Memorial sculpture contains too many names

BAYONNE, N.J. (AP) -- A 100-foot-tall sculpture being unveiled on Monday's fifth anniversary of 9/11 honors thousands of terrorist attack victims, and then some: Carved into the granite base are the names of more than 40 people who weren't killed on Sept. 11 after all.
The majestic sculpture across the Hudson River from ground zero will feature 3,024 names of people once believed to have died in the 1993 World Trade Center bombing and the Sept. 11, 2001, attacks on the twin towers, the Pentagon and on United Flight 93 in Pennsylvania.
The problem is that the Russian artist who created the work used an outdated list of names of those missing at the trade center.
"We did the best that could have been done under the circumstances," said Emily Madoff, an attorney for artist Zurab Tsereteli.
Madoff said that she consulted several sources to try to determine the correct names before seeking confirmation from Kenneth Feinberg, the former special master of a federal Sept. 11 victim compensation fund, who referred her to a book published by The New York Times in 2003.
She said she never knew to contact the city, which has kept the official death toll for New York since the attacks.
Source for names
She said she drew her list from the book, which identifies victims as of spring 2003. It includes 43 names that were removed by the medical examiner's office in October 2003 and January 2004 because the city couldn't confirm their deaths or, in some cases, their existence, according to Ellen Borakove, a spokeswoman for the medical examiner.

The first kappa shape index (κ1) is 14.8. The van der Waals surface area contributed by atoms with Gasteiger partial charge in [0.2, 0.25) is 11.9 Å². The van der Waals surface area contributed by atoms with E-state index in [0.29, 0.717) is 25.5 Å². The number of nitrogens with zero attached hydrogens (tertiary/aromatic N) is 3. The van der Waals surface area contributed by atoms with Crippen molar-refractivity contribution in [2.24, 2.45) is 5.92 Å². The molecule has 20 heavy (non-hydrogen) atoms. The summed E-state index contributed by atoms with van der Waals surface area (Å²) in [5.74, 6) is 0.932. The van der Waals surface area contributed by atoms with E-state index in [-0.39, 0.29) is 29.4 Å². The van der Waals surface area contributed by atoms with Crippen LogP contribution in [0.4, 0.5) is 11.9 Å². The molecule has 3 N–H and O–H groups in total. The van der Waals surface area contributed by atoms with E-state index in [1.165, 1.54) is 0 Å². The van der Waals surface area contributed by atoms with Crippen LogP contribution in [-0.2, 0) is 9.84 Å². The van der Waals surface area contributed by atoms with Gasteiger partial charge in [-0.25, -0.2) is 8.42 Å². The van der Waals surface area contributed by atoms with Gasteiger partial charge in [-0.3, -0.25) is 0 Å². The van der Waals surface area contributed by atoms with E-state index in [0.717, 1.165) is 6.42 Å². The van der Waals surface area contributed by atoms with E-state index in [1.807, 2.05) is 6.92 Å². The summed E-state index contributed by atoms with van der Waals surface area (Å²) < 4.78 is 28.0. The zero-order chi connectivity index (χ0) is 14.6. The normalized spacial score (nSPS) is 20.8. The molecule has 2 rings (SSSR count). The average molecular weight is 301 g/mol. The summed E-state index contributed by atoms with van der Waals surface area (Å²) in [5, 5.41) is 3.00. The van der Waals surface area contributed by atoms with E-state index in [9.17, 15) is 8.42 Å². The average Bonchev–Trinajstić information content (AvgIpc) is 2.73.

The names removed included illegal immigrants whose jobs were not well-documented and missing people whose relatives say they were near the trade center Sept. 11. Some claims were made up in attempts to rip off the government.
One name, Paul Herman Vanvelzer, was apparently a fabrication by a California woman who contended she was a Sept. 11 victim's mother.
Some victims' family members said the erroneous names need to be removed.
"It kind of cheapens the whole thing," said Jack Lynch, whose firefighter son, Michael Lynch, was killed Sept 11.
The memorial, called "To the Struggle Against World Terrorism," is not the only Sept. 11 tribute to run into such problems. In Jersey City, a memorial dedicated in 2002 to 40 victims was redone for $7,500.
The sculpture evokes the twin towers that once stood across the Hudson River. In the middle, a 40-foot steel teardrop hangs like a bell in the open center.
Its groundbreaking last September drew Russian President Vladimir Putin, and its dedication on Monday is expected to bring former President Clinton, Sen. Hillary Rodham Clinton, Homeland Security Secretary Michael Chertoff and Gov. Jon S. Corzine.
The number of victims from the Sept. 11 attacks stands at 2,973: 2,749 at the trade center, 184 at the Pentagon and 40 in Pennsylvania.
The planners of a memorial to open in 2009 at ground zero intend to list all those names, as well as the six people who died in the 1993 trade center bombing.
Copyright 2006 Associated Press. All rights reserved. This material may not be published, broadcast, rewritten, or redistributed.

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